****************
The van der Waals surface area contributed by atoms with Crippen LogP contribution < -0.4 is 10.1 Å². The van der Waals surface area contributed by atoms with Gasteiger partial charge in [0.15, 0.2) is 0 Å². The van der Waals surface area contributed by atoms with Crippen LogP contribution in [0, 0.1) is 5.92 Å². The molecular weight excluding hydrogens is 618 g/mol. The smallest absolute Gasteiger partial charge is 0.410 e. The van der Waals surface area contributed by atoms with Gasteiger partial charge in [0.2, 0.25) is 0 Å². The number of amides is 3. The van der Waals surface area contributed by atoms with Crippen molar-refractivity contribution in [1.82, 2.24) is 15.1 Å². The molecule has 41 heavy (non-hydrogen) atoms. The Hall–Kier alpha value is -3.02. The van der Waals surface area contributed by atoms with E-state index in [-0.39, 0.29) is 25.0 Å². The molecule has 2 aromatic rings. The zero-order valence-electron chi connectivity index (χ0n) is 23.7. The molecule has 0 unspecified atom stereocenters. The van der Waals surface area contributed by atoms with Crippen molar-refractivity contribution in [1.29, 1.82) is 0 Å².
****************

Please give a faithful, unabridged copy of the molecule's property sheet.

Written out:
The van der Waals surface area contributed by atoms with Crippen LogP contribution < -0.4 is 10.1 Å². The van der Waals surface area contributed by atoms with Gasteiger partial charge in [0.15, 0.2) is 0 Å². The van der Waals surface area contributed by atoms with Crippen LogP contribution in [0, 0.1) is 5.92 Å². The molecular weight excluding hydrogens is 618 g/mol. The smallest absolute Gasteiger partial charge is 0.410 e. The van der Waals surface area contributed by atoms with Gasteiger partial charge in [0.2, 0.25) is 0 Å². The number of amides is 3. The van der Waals surface area contributed by atoms with Crippen molar-refractivity contribution in [1.82, 2.24) is 15.1 Å². The molecule has 41 heavy (non-hydrogen) atoms. The Hall–Kier alpha value is -3.02. The van der Waals surface area contributed by atoms with E-state index in [-0.39, 0.29) is 25.0 Å². The molecule has 2 aromatic rings. The zero-order valence-electron chi connectivity index (χ0n) is 23.7. The molecule has 0 unspecified atom stereocenters. The van der Waals surface area contributed by atoms with Crippen molar-refractivity contribution in [1.29, 1.82) is 0 Å².